Port access and control

In what circumstances may the port authorities in your jurisdiction access the port area or take over port operations?

Generally, the port authorities may access the port area at any (reasonable) time, taking care not to disturb the port operator’s business operations unduly. The port authorities may take over only a minor segment of port operations, and only in exceptional cases. The port authorities are neither intended nor equipped to take over the operations of a certain terminal or entire port.

Failure to operate and maintain

What remedies are available to the port authority or government against a port operator that fails to operate and maintain the port as agreed?

The answer to this question depends on the contents of the concession agreement. Available remedies include contractual penalties, compensation for damages and, as an ultimate consequence, termination of the concession.

According to the Concessions Act (2017), prior to the conclusion or the entry into force of the concession contract, the concession grantor has a duty to collect, from the most advantageous tenderer or the applicant for the concession, the necessary guarantees or security of payment instruments for the concession fee and compensation of potential damages incurred owing to the non-fulfilment of obligations under the concession contract (debentures, bank guarantees, personal guarantees, bills of exchange, escrow account, etc), in accordance with the estimated concession value. Such guarantees need to be collected not only from new concessionaires, but also from existing ones.

Transferrable assets

What assets must port operators transfer to the relevant port authority on termination of a concession? Must port authorities pay any compensation for transferred assets?

A distinction must be made between immovable and movable assets.

According to the current Maritime Demesne and Seaports Act, if a concessionaire has constructed any part of a port infrastructure or superstructure, that property would become (once the concession is terminated) an integral part of the maritime demesne. The concessionaire is free to remove and take away only those objects that are easily detachable or that can be removed without destroying or inflicting damage to the maritime demesne.

The rights and duties of the parties with regard to movable assets that the operator brought to the site (eg, the operator’s equipment) depend on how they regulated this issue in the concession agreement. As far as the legislative framework is concerned, there is no generally prescribed obligation of a port operator to transfer any of its movable assets to the port authority once the concession is terminated. A reasonable concession grantor would, however, make sure that the concession agreement properly addresses this issue, providing appropriate legal tools to allow the continuity of the port’s or terminal’s operation to industry best practices upon the expiry or termination of any current concession agreement.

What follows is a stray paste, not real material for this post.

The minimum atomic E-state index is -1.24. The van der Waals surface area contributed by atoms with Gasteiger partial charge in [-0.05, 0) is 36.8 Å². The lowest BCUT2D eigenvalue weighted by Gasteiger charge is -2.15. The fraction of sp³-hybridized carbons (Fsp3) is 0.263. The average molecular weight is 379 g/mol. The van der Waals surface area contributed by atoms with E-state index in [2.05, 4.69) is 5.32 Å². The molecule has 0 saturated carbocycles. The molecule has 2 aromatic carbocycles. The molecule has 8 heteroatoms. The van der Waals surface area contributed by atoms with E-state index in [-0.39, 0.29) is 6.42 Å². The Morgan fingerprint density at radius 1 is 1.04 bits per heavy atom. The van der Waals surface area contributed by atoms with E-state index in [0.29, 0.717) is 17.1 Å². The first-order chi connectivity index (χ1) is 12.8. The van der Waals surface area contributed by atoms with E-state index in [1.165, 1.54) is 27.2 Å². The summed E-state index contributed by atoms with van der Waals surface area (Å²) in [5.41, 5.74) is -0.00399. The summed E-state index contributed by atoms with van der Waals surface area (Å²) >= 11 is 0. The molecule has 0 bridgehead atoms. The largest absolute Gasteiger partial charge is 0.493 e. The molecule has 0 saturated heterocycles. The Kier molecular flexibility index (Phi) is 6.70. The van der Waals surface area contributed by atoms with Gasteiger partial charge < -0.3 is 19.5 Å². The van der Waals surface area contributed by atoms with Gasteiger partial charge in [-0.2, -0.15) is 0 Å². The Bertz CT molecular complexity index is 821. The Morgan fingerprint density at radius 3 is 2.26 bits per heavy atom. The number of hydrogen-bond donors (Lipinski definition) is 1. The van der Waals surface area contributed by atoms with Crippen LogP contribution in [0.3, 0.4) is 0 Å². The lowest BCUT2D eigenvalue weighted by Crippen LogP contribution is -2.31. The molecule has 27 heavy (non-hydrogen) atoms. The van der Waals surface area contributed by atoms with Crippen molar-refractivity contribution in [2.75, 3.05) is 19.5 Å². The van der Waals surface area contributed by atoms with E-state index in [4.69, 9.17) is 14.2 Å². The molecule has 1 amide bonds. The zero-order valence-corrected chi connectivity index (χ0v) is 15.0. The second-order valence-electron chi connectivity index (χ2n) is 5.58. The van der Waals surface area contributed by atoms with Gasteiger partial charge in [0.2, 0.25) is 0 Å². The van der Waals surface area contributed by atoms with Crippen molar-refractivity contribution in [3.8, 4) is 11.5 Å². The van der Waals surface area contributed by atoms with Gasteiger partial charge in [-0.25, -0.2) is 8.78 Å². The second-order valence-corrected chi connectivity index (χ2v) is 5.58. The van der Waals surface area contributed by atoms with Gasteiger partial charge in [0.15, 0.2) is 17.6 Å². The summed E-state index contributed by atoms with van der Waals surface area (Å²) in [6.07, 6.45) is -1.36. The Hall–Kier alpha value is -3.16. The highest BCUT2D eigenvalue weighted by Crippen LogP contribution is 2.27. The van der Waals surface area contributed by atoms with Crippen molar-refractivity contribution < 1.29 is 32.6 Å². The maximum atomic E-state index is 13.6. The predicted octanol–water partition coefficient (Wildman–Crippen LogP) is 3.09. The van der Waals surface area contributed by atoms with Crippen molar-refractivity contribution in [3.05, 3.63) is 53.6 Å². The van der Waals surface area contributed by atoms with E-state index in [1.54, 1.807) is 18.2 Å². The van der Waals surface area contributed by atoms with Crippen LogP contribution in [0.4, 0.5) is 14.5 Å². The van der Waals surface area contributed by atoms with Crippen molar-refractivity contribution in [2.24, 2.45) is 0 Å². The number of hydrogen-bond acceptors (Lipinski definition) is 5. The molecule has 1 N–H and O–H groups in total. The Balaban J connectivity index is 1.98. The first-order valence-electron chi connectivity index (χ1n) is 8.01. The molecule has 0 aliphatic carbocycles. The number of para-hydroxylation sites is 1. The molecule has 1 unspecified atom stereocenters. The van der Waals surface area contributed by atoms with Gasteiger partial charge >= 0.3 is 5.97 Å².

The law does not provide for compensation for any immovable assets that were constructed by the operator and transferred to the port authority upon termination of the concession. An exception is the situation where the concession agreement is prematurely terminated in the national interest, determined by the Croatian parliament. Even in such a case, the amount of compensation could not exceed the value of the constructed object at the time of transfer, decreased for the depreciation.

Potential investors in port infrastructure see these provisions as rather restrictive. In practice, the problem is resolved by allowing long-term concessions, enabling full depreciation of the newly built objects. Notwithstanding this, a more flexible legal framework could attract more interest in new port projects, especially those involving the construction of new port infrastructure.

Miscellaneous

Special purpose vehicles

Is a port operator that is to construct or operate a port in your jurisdiction permitted (or required) to do so via a special purpose vehicle (SPV)? Must it be incorporated in your jurisdiction?

The construction of port infrastructure has so far been mostly in the competence of the port authorities, and there have not been many cases of the introduction of new port operators. Therefore, it is not currently possible to make general statements. Considering the legal framework that is in force, and depending on the terms of the tender for a new port concession, the prospective port operator might be allowed to establish a Croatian SPV as this could significantly facilitate its daily operations during the construction or operation of the port. In that case, one should expect a detailed set of rules aimed to protect the concession grantor’s interests (eg, prescribing a minimal amount of the share capital and restrictions on free transfer of ownership interests).

Transferring ownership interests

Are ownership interests in the port operator freely transferable?

The ownership interests in the port operators are generally freely transferable, but it is (theoretically) possible to introduce restrictions by, for example, the concession agreement, or internally, by the operator’s statute.

Granting security

Can the port operator grant security over its rights under the PPP agreement to its project financing banks? Does a port authority in your jurisdiction typically agree to enter into direct agreements with the project financing banks and, if so, what are the key terms?